November 08, 2023
Michelle Cottle had a NYT column headlined “What Voters Want That Trump Seems to Have.” She needed to make up a few facts to push her case. For example, she tells us that people don’t like Biden because crime is high. But, crime rose sharply in 2020 when Donald Trump was in the White House, it has fallen since Biden took office.
If people are actually unhappy about crime then they should be voting for Biden, not Trump. If they prefer Trump on this issue it is because they are confused about the timing of recent patterns in crime, perhaps because people like Ms. Cottle have been misleading them.
There is a similar story with Cottle’s pronouncements on inflation. She told readers that in the last year of Trump’s term, just before the pandemic:
“Inflation was practically nonexistent.”
That’s actually not what our friends at the Bureau of Labor Statistics say. Year-over-year inflation was 2.5 percent as of January of 2020, just before the pandemic hit.
That isn’t exactly frightening, but hardly nonexistent. In fact, with lower rental inflation pretty much baked into the data (we know this from patterns in housing units that turn over), the inflation rate is likely to be lower than this by Election Day.
Cottle also has advice for those of us who try to connect how people feel about the economy to economic data.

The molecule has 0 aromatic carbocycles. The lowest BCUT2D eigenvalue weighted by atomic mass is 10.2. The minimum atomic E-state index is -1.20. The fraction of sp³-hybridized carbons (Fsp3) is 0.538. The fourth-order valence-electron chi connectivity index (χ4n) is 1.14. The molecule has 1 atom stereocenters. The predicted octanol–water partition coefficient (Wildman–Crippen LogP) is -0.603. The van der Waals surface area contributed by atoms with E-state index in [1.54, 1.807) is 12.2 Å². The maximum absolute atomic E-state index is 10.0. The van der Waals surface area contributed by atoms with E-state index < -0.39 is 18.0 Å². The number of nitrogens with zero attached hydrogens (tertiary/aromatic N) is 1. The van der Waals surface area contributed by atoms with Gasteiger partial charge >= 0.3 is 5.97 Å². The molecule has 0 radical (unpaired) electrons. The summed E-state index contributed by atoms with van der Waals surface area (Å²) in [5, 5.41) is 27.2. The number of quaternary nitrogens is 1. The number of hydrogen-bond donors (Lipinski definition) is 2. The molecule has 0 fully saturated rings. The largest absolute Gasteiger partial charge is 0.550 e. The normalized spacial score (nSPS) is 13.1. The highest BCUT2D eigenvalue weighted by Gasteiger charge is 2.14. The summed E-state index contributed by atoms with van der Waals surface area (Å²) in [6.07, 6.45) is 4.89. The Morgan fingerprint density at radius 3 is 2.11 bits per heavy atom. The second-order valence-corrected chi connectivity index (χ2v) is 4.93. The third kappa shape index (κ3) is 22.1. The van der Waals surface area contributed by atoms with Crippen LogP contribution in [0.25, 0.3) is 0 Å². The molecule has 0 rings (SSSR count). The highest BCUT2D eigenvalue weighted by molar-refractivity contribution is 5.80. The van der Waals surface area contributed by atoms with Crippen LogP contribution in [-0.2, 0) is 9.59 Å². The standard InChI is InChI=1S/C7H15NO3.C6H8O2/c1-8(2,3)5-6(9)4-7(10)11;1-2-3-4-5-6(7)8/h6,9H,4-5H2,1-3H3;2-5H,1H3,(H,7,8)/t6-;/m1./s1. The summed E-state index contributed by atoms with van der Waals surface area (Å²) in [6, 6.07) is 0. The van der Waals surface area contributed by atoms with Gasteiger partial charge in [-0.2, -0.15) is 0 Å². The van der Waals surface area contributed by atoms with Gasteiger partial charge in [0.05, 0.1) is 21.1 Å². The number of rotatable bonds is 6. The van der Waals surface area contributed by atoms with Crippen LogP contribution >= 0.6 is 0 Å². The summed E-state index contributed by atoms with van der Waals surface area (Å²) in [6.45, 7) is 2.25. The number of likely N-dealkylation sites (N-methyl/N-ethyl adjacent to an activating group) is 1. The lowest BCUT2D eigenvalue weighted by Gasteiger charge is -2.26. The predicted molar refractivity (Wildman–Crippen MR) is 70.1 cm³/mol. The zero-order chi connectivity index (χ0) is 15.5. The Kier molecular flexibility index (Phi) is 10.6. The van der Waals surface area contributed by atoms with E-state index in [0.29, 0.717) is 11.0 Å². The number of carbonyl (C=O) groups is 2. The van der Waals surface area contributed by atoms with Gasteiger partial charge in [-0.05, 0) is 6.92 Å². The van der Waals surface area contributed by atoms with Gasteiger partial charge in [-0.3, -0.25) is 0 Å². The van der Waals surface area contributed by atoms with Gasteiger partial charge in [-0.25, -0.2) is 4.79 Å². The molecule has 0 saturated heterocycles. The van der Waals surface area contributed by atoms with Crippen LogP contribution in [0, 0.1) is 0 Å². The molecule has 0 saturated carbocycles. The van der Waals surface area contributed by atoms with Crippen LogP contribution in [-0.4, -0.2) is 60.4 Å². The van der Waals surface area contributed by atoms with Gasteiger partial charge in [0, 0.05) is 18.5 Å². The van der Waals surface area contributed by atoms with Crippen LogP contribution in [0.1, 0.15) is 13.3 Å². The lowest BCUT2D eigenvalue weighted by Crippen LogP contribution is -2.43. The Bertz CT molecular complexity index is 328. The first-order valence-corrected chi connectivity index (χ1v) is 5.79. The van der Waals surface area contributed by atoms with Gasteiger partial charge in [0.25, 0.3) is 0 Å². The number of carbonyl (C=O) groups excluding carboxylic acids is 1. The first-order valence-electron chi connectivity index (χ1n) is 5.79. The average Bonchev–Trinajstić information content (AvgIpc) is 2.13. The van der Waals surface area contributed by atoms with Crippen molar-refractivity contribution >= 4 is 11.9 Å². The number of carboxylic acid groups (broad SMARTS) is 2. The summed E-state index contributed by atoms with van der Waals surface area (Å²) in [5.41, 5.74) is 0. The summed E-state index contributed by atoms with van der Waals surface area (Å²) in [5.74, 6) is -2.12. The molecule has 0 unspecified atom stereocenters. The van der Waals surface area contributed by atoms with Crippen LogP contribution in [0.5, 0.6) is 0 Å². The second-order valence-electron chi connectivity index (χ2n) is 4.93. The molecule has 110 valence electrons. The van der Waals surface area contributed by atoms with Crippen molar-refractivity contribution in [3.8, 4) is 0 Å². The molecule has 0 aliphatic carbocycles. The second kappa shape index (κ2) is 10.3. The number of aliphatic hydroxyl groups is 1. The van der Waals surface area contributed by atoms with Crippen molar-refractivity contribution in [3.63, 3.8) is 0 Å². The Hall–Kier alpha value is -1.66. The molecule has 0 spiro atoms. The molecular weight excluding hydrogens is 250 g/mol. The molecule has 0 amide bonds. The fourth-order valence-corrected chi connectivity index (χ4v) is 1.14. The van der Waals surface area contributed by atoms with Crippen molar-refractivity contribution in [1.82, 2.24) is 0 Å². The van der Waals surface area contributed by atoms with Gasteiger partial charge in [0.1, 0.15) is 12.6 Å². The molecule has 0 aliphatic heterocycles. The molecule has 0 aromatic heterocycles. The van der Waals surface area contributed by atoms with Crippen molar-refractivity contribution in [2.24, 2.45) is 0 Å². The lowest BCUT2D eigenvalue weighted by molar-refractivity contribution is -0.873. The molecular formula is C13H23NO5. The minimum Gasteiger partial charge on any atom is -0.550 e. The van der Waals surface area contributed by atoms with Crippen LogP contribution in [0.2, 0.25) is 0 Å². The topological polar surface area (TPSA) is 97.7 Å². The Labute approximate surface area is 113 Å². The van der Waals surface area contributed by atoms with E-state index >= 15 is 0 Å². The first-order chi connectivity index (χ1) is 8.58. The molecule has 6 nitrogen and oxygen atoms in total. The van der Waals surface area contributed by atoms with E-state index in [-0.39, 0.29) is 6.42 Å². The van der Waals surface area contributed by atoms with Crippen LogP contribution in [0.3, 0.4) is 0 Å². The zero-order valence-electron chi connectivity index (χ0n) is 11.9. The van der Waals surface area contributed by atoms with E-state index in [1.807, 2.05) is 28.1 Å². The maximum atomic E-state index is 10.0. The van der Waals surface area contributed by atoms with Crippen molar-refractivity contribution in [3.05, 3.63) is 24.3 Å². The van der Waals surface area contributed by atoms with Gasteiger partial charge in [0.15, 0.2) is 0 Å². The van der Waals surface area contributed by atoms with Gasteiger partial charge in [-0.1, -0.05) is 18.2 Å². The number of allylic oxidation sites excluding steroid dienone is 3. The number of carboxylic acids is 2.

“The degree to which Mr. Biden’s policies have helped or hurt does not much matter, especially on the economy. He owns it. And here’s the thing: You can’t argue with voters’ feelings. Even if you win the debate on points, you’re not going to convince people that they or the nation is actually doing swell. Trying, in fact, often just makes you look like a condescending, out-of-touch jerk.”
This is true, people feel how they feel. We can ask why they feel the way they do (I suspect endless trashing of the economy in often dishonest ways by the media has a lot to do with it), but we can’t tell them how they should feel.
So, we can point out that real wages for many workers, especially those at the bottom, have risen in spite of the massive hit from the pandemic. We can point out that homeownership rates for young people, Blacks, Hispanics, and moderate-income homeowners have all risen under Biden. But yeah, people still feel how they feel.
However, we may want to look more broadly when asserting how people feel. According to the Conference Board, people report a higher level of workplace satisfaction currently than at any point in the nearly forty years that they have done their survey.
I don’t think it takes a huge amount of economic training to believe that workplace satisfaction has something to do with the economy. The workplace is where workers spend close to half of their waking hours, so if workers say they are more satisfied now than ever before, that seems like a really good story about the economy
But, I guess that New York Times columnists get to be condescending, out-of-touch jerks when they want to make their case. If they insist that people think the economy is awful, we can’t let what people say get in the way.